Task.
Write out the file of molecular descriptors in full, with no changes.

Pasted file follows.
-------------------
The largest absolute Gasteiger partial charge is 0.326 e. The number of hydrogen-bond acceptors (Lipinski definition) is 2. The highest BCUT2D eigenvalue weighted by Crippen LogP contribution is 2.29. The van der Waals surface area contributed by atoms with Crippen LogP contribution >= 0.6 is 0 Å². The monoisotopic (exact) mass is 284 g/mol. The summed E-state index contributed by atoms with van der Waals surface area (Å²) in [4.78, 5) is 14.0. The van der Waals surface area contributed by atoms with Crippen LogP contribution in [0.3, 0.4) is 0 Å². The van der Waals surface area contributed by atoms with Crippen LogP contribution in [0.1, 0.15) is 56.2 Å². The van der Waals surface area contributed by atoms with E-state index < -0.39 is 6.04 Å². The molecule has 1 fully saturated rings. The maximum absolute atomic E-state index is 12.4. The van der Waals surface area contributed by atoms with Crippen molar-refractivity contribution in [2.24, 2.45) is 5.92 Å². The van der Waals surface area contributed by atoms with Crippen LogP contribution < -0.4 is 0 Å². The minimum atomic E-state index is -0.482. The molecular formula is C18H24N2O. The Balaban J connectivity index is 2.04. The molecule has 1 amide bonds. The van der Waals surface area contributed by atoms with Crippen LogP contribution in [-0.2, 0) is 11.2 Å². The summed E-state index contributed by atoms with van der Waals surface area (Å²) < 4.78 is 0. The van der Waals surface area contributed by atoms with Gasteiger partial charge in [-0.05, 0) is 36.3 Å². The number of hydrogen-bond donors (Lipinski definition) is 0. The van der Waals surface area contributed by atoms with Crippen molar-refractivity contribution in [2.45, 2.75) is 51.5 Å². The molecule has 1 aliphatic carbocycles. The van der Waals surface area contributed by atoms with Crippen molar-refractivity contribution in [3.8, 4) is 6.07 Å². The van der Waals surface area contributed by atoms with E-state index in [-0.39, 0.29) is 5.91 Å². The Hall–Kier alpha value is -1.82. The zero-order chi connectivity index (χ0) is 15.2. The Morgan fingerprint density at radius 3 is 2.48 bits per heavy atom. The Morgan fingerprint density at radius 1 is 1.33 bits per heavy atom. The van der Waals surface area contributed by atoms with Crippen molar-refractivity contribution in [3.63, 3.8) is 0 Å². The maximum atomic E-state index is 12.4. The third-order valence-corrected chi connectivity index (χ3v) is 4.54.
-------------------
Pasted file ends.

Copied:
The largest absolute Gasteiger partial charge is 0.326 e. The number of hydrogen-bond acceptors (Lipinski definition) is 2. The highest BCUT2D eigenvalue weighted by Crippen LogP contribution is 2.29. The van der Waals surface area contributed by atoms with Crippen LogP contribution >= 0.6 is 0 Å². The monoisotopic (exact) mass is 284 g/mol. The summed E-state index contributed by atoms with van der Waals surface area (Å²) in [4.78, 5) is 14.0. The van der Waals surface area contributed by atoms with Crippen LogP contribution in [0.3, 0.4) is 0 Å². The van der Waals surface area contributed by atoms with Crippen LogP contribution in [0.1, 0.15) is 56.2 Å². The van der Waals surface area contributed by atoms with E-state index < -0.39 is 6.04 Å². The molecule has 1 fully saturated rings. The maximum absolute atomic E-state index is 12.4. The van der Waals surface area contributed by atoms with Crippen molar-refractivity contribution in [2.24, 2.45) is 5.92 Å². The van der Waals surface area contributed by atoms with Crippen LogP contribution < -0.4 is 0 Å². The minimum atomic E-state index is -0.482. The molecular formula is C18H24N2O. The Balaban J connectivity index is 2.04. The molecule has 1 amide bonds. The van der Waals surface area contributed by atoms with Crippen LogP contribution in [-0.2, 0) is 11.2 Å². The summed E-state index contributed by atoms with van der Waals surface area (Å²) < 4.78 is 0. The van der Waals surface area contributed by atoms with Gasteiger partial charge in [-0.05, 0) is 36.3 Å². The number of hydrogen-bond donors (Lipinski definition) is 0. The van der Waals surface area contributed by atoms with Crippen molar-refractivity contribution in [2.45, 2.75) is 51.5 Å². The molecule has 1 aliphatic carbocycles. The van der Waals surface area contributed by atoms with Crippen molar-refractivity contribution in [3.8, 4) is 6.07 Å². The van der Waals surface area contributed by atoms with E-state index in [-0.39, 0.29) is 5.91 Å². The Hall–Kier alpha value is -1.82. The zero-order chi connectivity index (χ0) is 15.2. The Morgan fingerprint density at radius 3 is 2.48 bits per heavy atom. The Morgan fingerprint density at radius 1 is 1.33 bits per heavy atom. The van der Waals surface area contributed by atoms with Crippen molar-refractivity contribution in [3.63, 3.8) is 0 Å². The maximum atomic E-state index is 12.4. The third-order valence-corrected chi connectivity index (χ3v) is 4.54.